Again, using North Carolina as a measuring stick, soybean acreage in North Carolina in 2012 is projected to be more than 1.43 million acres.

For the 2013 season, acreage is expected to increase to more than 1.5 million acres.

Charles Hall, executive director of the North Carolina soybean growers Association, says optimism is high for the 2013 crop. He says extremely hot weather during part of the growing season in 2012, combined with the ideal moisture across most of the state, is proving to be a trade-off on yield, which will likely end up somewhere in the 30 bushel per acre range.

Barr says the soybean market is riding on a smaller South American crop and on U.S. production concerns for the drought stricken 2012 crop.

Since 2006 world soybean stocks are down 12 percent. More alarmingly, exports from major soybean exporters like Argentina, Brazil, Paraguay and the U.S. are down an average of 35 percent.

Most economists agree this continued decline in soybean stocks worldwide should mean extended good prices.

Brazil and Argentina had a sharp increase (29 million metric tons) in soybean production in 2012 and U.S. production is expected to have a slight decrease.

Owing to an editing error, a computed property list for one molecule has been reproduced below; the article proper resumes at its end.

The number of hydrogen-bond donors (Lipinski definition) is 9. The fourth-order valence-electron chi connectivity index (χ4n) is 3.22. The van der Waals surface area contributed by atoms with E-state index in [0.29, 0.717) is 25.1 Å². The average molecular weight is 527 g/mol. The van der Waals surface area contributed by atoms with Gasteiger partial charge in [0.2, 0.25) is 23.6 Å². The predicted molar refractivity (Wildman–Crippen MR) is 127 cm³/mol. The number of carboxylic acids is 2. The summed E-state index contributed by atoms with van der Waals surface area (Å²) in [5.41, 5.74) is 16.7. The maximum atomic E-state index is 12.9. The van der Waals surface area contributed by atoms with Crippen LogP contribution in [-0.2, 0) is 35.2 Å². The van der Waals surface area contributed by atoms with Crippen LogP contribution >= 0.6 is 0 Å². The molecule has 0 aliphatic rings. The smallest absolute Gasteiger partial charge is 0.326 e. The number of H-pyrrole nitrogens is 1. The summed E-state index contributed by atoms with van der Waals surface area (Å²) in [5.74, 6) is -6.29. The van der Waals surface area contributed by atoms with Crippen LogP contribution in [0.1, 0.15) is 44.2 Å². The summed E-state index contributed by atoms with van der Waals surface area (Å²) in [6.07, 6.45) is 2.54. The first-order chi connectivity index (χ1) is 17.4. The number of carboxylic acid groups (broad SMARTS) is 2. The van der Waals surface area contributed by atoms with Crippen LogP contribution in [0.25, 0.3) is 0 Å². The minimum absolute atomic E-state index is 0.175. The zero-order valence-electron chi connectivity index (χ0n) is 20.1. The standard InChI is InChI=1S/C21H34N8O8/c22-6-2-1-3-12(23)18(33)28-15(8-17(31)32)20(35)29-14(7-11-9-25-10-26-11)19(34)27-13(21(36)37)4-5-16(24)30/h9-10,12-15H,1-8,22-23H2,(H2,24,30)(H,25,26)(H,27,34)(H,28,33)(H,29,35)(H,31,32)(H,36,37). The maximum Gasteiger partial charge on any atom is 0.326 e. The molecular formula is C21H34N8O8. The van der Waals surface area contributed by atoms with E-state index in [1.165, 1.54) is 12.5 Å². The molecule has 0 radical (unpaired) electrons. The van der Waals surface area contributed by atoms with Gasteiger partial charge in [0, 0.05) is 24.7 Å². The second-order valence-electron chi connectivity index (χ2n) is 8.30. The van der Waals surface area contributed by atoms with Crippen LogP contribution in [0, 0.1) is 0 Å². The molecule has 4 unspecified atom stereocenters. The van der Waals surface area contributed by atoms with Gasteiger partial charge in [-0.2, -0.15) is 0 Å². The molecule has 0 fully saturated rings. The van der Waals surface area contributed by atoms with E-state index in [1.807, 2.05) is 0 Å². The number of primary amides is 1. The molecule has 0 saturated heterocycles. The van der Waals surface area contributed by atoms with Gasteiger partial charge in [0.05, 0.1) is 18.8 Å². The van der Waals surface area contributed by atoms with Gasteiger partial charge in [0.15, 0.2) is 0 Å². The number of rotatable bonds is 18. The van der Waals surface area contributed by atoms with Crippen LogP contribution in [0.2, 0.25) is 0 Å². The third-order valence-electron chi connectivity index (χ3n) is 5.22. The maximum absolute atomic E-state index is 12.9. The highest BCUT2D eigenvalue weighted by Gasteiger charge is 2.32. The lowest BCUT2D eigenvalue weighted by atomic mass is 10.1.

Worldwide, soybean production is expected to increase by 11 percent for the 2012 production season, but demand will more than offset a one-year increase.

In the United States strong demand will absorb the smaller than expected crop, pushing stocks lower and domestic demand higher.

Whether the price of 2012 beans goes up or down will be driven by purchases made in South America and China, according to Barr. He says prices may be up or may be down, but almost assuredly will be high.

Declining soybean stocks will push soybean meal prices even higher, Barr says. Soy meal prices already are already up 45 percent over the past two years, he adds.

These high prices are already impacting livestock production in the Southeast and will continue to do so into the next year, the economist says.

Cotton

A larger than expected world cotton crop in 2012, plus reduced demand is pushing cotton stocks up worldwide.

A significant reduction in cotton acreage in the U.S. as a whole and in the Delta and Southeast in particular, has not significantly affected global cotton supplies.